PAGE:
How do you know if someone has head lice and what should you do?

The return to school can mean an increase in cases of head lice. Children are more likely to get them than adults because children play and live so close together, especially at school and daycare. Dr. Paul Guillebeau and Gretchen Van De Mark, UGA Entomology Department, share valuable information in two publications on understanding and controlling head lice.

Head Lice 101: The Basics

Head lice signsDo not panic! Head lice are not an emergency and, in most cases, do not pose any health risk. Misuse of pesticides, however, and use of unlabeled treatments (ex., kerosene) can pose a health risk.

Head lice CANNOT live off a human host for more than 24-48 hours. Head lice CANNOT live on pets. Head lice CANNOT reproduce in carpets, furniture or other household furnishings.

PESTICIDE SPRAYS DO LITTLE OR NOTHING TO CONTROL LICE. NEVER treat homes, cars, furniture, beds, pillows or clothing with pesticides (e.g., ‘lice bombs,’ flea bombs, sprays, etc.) in an attempt to control head lice. You will expose yourself and others to unnecessary pesticide risk.

If your school sprays rooms, buses, furniture, etc., to control head lice, ask them to stop immediately. Refer your school to the Cooperative Extension Service brochure called A School’s Guide to the ‘Nitty-Gritty’ about Head Lice.

Head lice are very common among all classes of people. More than 12 million people, mostly children and school personnel, get head lice each year.

Direct head-to-head contact with an infested person is the main way head lice are transmitted, but they may also be transmitted by sharing hats, scarves, headphones, combs and other hair accessories. Lice cannot hop, jump or fly, but they can crawl rapidly.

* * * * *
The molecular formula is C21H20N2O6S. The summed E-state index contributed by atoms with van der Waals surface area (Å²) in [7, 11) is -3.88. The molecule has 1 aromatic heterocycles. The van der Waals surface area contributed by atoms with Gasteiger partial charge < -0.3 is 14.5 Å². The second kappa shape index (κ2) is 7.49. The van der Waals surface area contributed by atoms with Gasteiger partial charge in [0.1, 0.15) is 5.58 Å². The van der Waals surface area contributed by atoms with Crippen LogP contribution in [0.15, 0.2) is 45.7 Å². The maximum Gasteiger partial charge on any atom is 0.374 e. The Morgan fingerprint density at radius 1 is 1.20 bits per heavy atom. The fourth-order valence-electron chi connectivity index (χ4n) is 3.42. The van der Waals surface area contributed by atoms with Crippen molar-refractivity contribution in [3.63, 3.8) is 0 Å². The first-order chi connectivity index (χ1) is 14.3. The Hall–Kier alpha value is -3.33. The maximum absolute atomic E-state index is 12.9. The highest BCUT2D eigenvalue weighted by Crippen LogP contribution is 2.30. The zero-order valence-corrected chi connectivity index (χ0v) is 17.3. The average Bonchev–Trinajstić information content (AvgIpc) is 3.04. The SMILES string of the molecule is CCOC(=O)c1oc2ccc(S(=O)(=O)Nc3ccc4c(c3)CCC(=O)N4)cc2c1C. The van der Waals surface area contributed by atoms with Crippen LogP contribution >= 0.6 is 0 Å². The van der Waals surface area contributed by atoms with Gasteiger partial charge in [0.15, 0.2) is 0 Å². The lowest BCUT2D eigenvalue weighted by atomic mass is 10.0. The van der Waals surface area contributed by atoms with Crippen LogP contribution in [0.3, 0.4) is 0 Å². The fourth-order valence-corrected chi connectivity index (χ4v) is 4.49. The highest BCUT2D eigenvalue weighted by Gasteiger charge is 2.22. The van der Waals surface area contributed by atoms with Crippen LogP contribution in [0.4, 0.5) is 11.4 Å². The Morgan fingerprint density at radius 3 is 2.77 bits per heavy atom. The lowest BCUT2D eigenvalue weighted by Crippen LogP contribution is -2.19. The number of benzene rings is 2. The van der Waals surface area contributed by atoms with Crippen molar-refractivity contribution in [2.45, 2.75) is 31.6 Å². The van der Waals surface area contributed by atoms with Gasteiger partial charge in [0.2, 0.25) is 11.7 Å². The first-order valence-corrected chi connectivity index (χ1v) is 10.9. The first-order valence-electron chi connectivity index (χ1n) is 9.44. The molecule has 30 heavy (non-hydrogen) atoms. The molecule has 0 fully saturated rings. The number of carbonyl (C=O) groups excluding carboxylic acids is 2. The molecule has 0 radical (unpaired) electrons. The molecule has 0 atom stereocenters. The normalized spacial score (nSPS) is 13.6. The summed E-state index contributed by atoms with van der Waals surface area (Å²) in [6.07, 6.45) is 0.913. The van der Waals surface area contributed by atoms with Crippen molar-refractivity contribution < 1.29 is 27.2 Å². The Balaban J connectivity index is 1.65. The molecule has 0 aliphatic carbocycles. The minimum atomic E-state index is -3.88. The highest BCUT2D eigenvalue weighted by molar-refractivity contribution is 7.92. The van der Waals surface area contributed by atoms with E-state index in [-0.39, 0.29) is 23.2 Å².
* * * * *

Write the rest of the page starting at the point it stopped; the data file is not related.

The best treatment for head lice is manual removal (see ’10 Tips for Manual Removal’ in A Parent’s Guide to the ‘Nitty Gritty’ about Head Lice ).

If a lice shampoo is warranted, ask your doctor or pharmacist for specifics on the product and follow all label instructions exactly. Misapplications can be ineffective and dangerous as well.

See these UGA publications for more information on controlling head lice safely and effectively

A School’s Guide to the ‘Nitty-Gritty’ about Head Lice, Paul Guillebeau and Gretchen Van De Mark

A Parent’s Guide to the ‘Nitty-Gritty’ about Head Lice, Paul Guillebeau and Gretchen Van De Mark

Nov 1 deadline to apply for the John Strickland GCLP Scholarship!

GCLP_371-150x157John Strickland Memorial GCLP Scholarship Application Deadline is Nov 1!

John Strickland was one of our industry’s most recognizable figures.  Involved in Georgia’s landscape industry since 1976, he was instrumental in the development of the Georgia Certified Landscape Professional program and served as both MALTA President and GGIA Chair.  In fond memory of John, one scholarship a year will be awarded to cover registration fees for the GCLP program and the scholarship winner will be honored at the annual certification luncheon in conjunction with GGIA WinterGreen.

Requirements:  Candidate must be a student or professional that is working/studying in an area of landscape contracting and will commit to completion of the GCLP certification program.

Award:  Selected candidate will receive study materials, access to the GCLP web study course, and admission to exams at no charge.

Application:  Email Becky Griffin at with your contact information and a typewritten essay (not to exceed 200 words) about your experience, dreams, and aspirations in landscape horticulture.  Please include any information that demonstrates a financial need.

Deadline:  November 1st.

Mosquitofish help Richmond County control mosquitoes in abandoned pools

Edited from the PROGRAM SPOTLIGHT section of the November 2013 issue of Dideebycha, the Georgia Mosquito Control Association newsletter.

Western mosquitofish - Robert McDowell,
Western mosquitofish – Robert McDowell,

The mosquitofish program is a new venture for Richmond County Mosquito Control. Since there are always some pools that have to be in control maintenance due to an inability to determine who owns the pool, or other reasons, a means of reducing the cost of maintaining these pools was sought. Tiny fish could be the answer to some of the county’s biggest mosquito problems.